6. Comparing the US transportation infrastructure to Europe’s is like comparing apples to oranges. Other comments mentioned high speed rail, and while this would be ideal, it would be incredibly expensive given the shear size of the United States.

    US airlines have very much segmented their cabins to appeal to everyone from business travelers to the low cost “basic economy” paxs. The current economic and demographic environment in the US doesn’t support another airline given how many options travelers currently have. The flat revenue environment with increasing CASM is also discouraging new entrants or expansion of current airlines.

    A new ULCC in the US would have to properly hedge fuel prices and keep out-of-control labor costs down. Perhaps an A220/E195/737max/A320neo would make sense, but the pilot shortage hurting many regional airlines is another challenge to be overcome. Are there city pairs that could support air service…yes, but there are many operational and financial challenges that have to be overcome first.

  7. A very bold prediction. I understand this writer to be based in Europe and comments probably from Europe. Please research existing ULCC, Spirit Airlines. Spirit continues to increase their footprint despite efforts of legacy airlines to stop them. Over time, economies of scale will increase and it will be harder and harder for legacies to remain competitive given the large cost advantage of ULCC airlines. Basic economy is a marketing tool. IMO, it isn’t a viable long term business strategy worth pursuing.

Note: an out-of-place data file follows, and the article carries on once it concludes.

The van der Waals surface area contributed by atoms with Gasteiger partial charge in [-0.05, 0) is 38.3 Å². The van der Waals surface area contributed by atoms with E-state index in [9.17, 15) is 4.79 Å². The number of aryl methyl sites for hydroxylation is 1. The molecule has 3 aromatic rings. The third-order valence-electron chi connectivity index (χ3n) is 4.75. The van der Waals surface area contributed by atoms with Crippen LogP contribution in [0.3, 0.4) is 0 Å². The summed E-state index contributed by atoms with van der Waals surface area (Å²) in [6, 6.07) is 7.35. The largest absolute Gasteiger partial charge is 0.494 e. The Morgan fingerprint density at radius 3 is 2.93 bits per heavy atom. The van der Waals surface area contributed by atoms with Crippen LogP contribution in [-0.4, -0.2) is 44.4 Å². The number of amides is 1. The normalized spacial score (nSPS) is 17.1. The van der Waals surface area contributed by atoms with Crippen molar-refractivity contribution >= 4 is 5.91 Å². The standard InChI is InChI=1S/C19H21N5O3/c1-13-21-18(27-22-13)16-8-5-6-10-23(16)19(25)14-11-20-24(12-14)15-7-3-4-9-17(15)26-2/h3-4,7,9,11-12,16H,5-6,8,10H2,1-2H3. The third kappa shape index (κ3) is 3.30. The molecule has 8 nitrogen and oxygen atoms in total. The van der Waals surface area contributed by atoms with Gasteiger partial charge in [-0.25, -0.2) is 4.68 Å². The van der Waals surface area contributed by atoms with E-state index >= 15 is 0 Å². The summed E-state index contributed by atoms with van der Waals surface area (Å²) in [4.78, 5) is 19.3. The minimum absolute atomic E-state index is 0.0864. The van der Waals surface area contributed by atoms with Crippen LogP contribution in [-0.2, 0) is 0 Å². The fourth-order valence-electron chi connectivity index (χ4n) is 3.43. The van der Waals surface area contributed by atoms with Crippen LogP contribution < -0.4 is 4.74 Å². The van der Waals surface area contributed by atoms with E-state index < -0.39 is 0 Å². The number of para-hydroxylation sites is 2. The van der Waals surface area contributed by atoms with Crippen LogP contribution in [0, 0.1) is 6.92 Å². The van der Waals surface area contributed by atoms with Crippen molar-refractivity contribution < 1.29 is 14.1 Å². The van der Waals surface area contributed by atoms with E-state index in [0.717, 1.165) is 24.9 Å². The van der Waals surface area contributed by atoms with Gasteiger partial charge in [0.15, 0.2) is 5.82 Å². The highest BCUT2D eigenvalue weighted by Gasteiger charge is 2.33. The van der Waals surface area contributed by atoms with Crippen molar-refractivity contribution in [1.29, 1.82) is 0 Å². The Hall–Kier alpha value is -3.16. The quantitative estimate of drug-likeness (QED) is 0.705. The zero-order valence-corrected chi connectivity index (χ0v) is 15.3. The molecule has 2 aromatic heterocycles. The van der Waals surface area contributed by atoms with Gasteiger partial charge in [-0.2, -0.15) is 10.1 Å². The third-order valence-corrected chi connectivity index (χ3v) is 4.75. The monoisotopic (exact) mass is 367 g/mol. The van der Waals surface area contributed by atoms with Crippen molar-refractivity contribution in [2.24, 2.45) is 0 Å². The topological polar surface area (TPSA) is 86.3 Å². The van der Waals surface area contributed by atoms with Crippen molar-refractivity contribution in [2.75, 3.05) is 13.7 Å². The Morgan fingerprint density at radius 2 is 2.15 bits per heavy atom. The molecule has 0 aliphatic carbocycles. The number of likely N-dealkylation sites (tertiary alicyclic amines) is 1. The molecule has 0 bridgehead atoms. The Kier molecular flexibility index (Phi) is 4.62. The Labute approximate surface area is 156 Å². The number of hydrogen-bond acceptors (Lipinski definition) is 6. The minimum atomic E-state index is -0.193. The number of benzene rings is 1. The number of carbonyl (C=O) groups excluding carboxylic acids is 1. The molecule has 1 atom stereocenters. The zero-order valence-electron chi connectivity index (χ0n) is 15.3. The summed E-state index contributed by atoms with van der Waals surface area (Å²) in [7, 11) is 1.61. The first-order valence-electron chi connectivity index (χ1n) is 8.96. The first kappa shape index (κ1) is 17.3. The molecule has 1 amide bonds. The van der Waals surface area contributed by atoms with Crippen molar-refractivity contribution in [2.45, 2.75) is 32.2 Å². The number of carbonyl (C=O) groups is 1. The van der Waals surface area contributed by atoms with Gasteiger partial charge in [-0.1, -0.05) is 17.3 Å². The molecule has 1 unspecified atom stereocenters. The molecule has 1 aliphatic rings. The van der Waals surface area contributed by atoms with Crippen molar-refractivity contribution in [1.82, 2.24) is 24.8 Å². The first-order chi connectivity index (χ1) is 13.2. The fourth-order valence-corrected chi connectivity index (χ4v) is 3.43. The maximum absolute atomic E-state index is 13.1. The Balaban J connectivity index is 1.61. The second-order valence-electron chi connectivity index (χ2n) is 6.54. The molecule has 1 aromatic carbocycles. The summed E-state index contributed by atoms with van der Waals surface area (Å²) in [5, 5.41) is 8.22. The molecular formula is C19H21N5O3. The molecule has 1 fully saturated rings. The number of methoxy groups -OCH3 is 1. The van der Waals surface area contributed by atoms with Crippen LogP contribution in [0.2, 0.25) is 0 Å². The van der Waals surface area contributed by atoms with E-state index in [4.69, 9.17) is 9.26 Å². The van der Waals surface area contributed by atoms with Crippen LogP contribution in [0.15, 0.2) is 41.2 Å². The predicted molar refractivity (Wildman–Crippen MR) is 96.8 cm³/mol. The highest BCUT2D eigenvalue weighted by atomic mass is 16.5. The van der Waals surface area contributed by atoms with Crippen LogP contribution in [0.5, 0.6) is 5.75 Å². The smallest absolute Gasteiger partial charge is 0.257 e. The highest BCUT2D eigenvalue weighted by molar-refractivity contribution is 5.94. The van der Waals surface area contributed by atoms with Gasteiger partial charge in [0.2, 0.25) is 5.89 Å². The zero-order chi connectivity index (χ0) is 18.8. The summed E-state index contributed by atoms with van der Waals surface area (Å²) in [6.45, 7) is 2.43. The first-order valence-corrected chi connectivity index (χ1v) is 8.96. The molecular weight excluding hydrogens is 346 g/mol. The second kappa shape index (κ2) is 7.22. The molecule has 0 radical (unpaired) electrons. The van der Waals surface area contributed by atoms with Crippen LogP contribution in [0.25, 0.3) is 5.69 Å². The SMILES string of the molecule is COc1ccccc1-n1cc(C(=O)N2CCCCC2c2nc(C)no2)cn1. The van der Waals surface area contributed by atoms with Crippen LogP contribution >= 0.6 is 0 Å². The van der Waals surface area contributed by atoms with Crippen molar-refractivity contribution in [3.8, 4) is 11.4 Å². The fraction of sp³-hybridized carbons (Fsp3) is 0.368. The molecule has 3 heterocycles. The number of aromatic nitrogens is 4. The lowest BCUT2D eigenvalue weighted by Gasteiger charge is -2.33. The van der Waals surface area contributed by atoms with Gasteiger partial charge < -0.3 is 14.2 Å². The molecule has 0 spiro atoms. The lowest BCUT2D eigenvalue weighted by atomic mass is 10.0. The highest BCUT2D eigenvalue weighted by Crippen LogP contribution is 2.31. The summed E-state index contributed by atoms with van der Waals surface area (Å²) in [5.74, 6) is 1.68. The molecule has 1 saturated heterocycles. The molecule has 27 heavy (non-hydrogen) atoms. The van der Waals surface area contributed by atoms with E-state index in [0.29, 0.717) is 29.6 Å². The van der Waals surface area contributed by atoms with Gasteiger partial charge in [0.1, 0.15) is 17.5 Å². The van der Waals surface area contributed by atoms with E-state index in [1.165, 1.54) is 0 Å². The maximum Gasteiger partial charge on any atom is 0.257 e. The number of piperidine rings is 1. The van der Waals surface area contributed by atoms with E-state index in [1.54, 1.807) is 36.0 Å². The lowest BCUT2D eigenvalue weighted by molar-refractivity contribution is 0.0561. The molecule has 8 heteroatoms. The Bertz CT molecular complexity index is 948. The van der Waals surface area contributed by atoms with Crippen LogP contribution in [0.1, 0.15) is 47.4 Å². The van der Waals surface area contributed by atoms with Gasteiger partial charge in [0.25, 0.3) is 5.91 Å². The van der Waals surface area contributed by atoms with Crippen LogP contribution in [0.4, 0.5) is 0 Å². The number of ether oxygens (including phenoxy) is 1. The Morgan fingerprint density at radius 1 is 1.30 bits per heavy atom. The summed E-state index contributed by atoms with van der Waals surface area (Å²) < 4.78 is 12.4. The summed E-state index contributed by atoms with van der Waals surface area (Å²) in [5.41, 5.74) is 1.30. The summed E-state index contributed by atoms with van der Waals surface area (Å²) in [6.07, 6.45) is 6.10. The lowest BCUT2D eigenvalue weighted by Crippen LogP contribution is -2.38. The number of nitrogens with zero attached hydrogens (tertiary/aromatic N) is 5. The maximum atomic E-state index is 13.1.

A reader posted, “If you look at US carriers, they tend to buy second hand aircrafts”. This is an overstatement. Spirit purchases mostly new aircraft. Has an average fleet age of just over 5 years. 133 planes.

    Spirit turns a healthy profit despite organized labor. The writer posted, “they will employee non-union crew”. Again, this is an overstatement. Even Spirit, Frontier, and Allegiant have unionized crew. JetBlue and Southwest also have unionized crew, however, Jetblue is in the early stages of organizing. ALPA, AFA, TWU, IAM….all very influential unions in US commercial aviation. New entrants into the sector are likely to follow the trend. Even Norwegian Air US crew have voted to unionize.

Leave a Reply

Your email address will not be published. Required fields are marked *

Recommended Stories: